“If customers are reluctant to switch from using 100W incandescents specifically, the first question to ask is what they’re using them for,” said one lighting industry observer who asked to remain anonymous. “If they’re putting them in fixtures inside the home, that’s a huge fire hazard. There are few fixtures that can legally use a 100W lamp today. And that’s the only bulb on the first stage of phase-out that’s of any significance. The bigger attitudinal problem for customers will be the phase-out of the 60W and 40W bulbs over the next few years.”

In any case, distributors are caught in interlocking fields of fire.

“From the manufacturer down is where the upset sets in,” Del Signore said. “The distributor will take the heat because the homeowner is asking us why is all this happening, and the contractor is asking us what they’re supposed to do to calm the homeowner down. We just have to try to get through the next six to eight months.”

Baby steps and ABC data

The consensus is that one of the biggest mistakes a distributor can make in discussing the changeover from incandescents to alternative lighting sources with homeowners is to talk to them as though they were commercial or industrial customers. They don’t speak the same language.

The commercial or industrial purchasing agent who pays hundreds of thousands of dollars in electric bills every month understands exactly what the energy-efficient benefits of switching to CFLs or LEDs means. Plus, in many states there are sizable rebates offered to businesses for making the change.

But these economies of scale and government refunds don’t apply to the homeowner.

“Residential customers may get the energy-efficient concept, but if they’re on a fixed limited income they’re going to think twice before buying a CFL or LED,” said Cory Szatkiewicz, vice president of Turtle & Hughes, Linden, N.J. “Residential decision-making is all about up-front money, so don’t try to impress them with statistics about the 25-year life expectancy of an LED that’s going to cost them $50.”

What homeowners need is to be led through some basic baby steps and to be fed some ABC (already-been-chewed) data, keeping the information and options simple.

A good place to start is explaining the concept of lumens per watt:

  • Lumens are the amount of light produced by a bulb, and the number for lumen output is printed on the lightbulb package.
  • Wattage is the amount of electricity needed to light the bulb, and the higher the wattage is, the brighter the light will be. The wattage is printed on the package and on the bulb itself.
  • Divide the light bulb’s lumen output by the number of watts the bulb needs; more lumens per watt means more light for your money.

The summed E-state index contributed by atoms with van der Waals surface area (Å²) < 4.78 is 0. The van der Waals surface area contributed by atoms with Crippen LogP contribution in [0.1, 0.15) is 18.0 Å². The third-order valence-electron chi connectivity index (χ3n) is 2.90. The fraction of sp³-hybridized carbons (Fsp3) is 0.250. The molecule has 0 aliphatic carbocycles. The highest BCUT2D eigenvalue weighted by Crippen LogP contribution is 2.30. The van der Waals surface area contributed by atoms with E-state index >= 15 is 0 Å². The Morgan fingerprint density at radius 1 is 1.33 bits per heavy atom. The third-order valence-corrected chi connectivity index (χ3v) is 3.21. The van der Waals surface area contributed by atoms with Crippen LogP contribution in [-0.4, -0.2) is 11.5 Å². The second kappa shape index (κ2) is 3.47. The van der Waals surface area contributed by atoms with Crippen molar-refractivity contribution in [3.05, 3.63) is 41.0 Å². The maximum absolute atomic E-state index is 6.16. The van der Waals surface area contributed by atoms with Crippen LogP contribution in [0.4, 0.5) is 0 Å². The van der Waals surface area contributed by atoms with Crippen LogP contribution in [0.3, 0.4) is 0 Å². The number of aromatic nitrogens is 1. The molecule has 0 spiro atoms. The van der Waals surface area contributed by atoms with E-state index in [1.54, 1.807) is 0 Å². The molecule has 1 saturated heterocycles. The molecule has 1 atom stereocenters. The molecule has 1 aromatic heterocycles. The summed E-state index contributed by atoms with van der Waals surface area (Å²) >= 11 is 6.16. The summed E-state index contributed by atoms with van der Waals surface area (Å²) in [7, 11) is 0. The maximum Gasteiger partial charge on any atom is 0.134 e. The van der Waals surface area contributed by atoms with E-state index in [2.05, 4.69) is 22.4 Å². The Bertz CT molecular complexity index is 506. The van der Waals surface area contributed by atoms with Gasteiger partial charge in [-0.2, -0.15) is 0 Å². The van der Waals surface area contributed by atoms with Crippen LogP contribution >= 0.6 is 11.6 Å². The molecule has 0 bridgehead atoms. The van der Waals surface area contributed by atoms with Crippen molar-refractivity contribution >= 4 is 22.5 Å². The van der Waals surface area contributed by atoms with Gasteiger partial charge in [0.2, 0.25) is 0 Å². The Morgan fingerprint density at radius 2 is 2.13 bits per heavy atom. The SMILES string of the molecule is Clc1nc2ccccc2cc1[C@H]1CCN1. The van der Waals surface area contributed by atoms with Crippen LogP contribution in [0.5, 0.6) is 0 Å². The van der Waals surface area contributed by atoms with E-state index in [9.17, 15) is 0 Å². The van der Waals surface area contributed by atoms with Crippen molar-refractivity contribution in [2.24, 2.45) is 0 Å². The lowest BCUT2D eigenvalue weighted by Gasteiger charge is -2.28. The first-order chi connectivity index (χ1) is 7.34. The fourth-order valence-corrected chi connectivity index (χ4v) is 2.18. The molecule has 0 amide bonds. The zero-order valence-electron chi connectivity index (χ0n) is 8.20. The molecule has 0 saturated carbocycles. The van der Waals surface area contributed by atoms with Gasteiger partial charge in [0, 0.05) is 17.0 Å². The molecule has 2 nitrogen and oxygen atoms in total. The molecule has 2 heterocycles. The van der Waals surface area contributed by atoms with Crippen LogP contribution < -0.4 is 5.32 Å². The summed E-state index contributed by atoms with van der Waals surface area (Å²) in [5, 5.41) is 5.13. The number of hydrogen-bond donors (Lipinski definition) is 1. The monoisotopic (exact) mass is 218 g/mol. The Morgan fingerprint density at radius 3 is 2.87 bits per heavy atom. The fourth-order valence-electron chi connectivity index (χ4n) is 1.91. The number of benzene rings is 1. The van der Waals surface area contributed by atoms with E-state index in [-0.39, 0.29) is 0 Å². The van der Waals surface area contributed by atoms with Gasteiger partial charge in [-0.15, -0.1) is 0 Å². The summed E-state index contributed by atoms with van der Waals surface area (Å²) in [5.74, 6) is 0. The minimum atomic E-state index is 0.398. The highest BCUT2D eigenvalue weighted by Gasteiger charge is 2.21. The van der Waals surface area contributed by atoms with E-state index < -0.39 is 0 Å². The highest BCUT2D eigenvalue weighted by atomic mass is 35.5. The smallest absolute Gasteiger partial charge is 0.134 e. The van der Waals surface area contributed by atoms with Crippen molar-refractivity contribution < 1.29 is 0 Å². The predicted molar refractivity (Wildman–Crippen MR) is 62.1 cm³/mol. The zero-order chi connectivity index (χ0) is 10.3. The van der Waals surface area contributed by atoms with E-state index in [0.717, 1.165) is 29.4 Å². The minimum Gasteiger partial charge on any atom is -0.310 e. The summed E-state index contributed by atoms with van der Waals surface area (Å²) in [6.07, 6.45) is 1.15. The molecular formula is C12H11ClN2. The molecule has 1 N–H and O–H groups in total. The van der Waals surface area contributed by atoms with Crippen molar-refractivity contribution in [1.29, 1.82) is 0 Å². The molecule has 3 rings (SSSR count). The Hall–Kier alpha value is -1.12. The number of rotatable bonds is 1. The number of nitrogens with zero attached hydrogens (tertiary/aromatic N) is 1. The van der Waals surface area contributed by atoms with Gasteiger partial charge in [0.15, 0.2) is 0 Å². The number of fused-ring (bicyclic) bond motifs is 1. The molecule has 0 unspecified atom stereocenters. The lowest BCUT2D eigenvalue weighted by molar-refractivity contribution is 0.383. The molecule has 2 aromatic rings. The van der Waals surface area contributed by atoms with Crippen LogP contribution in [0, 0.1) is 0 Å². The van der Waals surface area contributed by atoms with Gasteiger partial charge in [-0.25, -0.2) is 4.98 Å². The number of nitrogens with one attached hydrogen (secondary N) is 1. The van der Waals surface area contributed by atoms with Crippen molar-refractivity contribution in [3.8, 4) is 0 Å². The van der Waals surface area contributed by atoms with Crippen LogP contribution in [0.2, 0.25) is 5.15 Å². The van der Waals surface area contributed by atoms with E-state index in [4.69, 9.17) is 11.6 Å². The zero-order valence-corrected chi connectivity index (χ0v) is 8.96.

• Use analogies the consumer relates to: “Lumens per watt is like how many pounds for a dollar or miles per gallon,” for example.
  • As a visual aid, the new FTC “Lighting Facts” label can be used to illustrate this equation to the homeowner.

Now the alternative lighting sources can be introduced.

“We promote halogen as the next best alternative to incandescents,” said Martha Delgado, product marketing manager for Bulbrite Industries (bulbrite.com). “Many customers don’t know that halogen is a form of incandescent that burns more efficiently. After halogen, you can explain to the customer that CFLs are now available in a variety of shapes, some that even resemble incandescents for use in open fixtures. Many people formed a poor impression of CFLs when they were first introduced and were really not ready for the marketplace. And for the homeowner, LEDs are still somewhat problematic, perceived as a new technology that continues to change and is also expensive.”

Believe in the process

There’s no question that this will be a difficult learning process for the homeowner—in fact, for everybody in the supply chain.

“This is a temporary adjustment period driven by technology and regulation,” said Mary Beth Gotti, manager of the GE Lighting Institute (gelighting.com). “People are faced with new options, but they will overcome their initial opposition when they realize they can have as good or better quality lighting, can save energy, and the products will last longer. All of us are creatures of habit, but people do have a way of catching on to recognizable economic benefits. Public attitudes will progress from annoyance to acceptance to comfort and finally to satisfaction.”

But for the time being, we are still in that exasperating interim holding pattern of transition, and the distributor has to keep reassuring the disgruntled homeowner customer.

“We try to encourage the reluctant customers to be patient and to believe in the process,” said Gatlin. “We’re all going to have to change the way we’ve been doing things all along—us and them. We advise them on selecting the best lighting source available right now for their particular application and budget—but to be patient and stay tuned for further developments.”

John Quinn reports on a broad range of business topics for journals in the United States and Europe. He can be reached at 203-323-9850 or mirabel@snet.net.